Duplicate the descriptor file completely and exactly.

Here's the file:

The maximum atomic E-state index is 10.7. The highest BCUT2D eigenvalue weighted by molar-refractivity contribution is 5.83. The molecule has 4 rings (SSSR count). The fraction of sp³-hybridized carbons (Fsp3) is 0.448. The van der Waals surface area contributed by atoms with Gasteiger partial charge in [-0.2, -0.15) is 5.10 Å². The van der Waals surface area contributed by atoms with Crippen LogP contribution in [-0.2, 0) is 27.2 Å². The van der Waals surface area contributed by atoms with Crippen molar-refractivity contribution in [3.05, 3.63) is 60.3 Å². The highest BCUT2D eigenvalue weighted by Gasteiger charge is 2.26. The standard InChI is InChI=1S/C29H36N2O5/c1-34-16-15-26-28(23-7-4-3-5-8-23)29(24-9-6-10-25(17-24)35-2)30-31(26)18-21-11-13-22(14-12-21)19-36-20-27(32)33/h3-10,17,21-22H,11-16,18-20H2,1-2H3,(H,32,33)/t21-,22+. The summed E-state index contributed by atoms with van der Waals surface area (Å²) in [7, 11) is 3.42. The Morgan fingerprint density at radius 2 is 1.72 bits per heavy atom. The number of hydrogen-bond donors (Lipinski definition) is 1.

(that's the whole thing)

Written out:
The maximum atomic E-state index is 10.7. The highest BCUT2D eigenvalue weighted by molar-refractivity contribution is 5.83. The molecule has 4 rings (SSSR count). The fraction of sp³-hybridized carbons (Fsp3) is 0.448. The van der Waals surface area contributed by atoms with Gasteiger partial charge in [-0.2, -0.15) is 5.10 Å². The van der Waals surface area contributed by atoms with Crippen LogP contribution in [-0.2, 0) is 27.2 Å². The van der Waals surface area contributed by atoms with Crippen molar-refractivity contribution in [3.05, 3.63) is 60.3 Å². The highest BCUT2D eigenvalue weighted by Gasteiger charge is 2.26. The standard InChI is InChI=1S/C29H36N2O5/c1-34-16-15-26-28(23-7-4-3-5-8-23)29(24-9-6-10-25(17-24)35-2)30-31(26)18-21-11-13-22(14-12-21)19-36-20-27(32)33/h3-10,17,21-22H,11-16,18-20H2,1-2H3,(H,32,33)/t21-,22+. The summed E-state index contributed by atoms with van der Waals surface area (Å²) in [7, 11) is 3.42. The Morgan fingerprint density at radius 2 is 1.72 bits per heavy atom. The number of hydrogen-bond donors (Lipinski definition) is 1.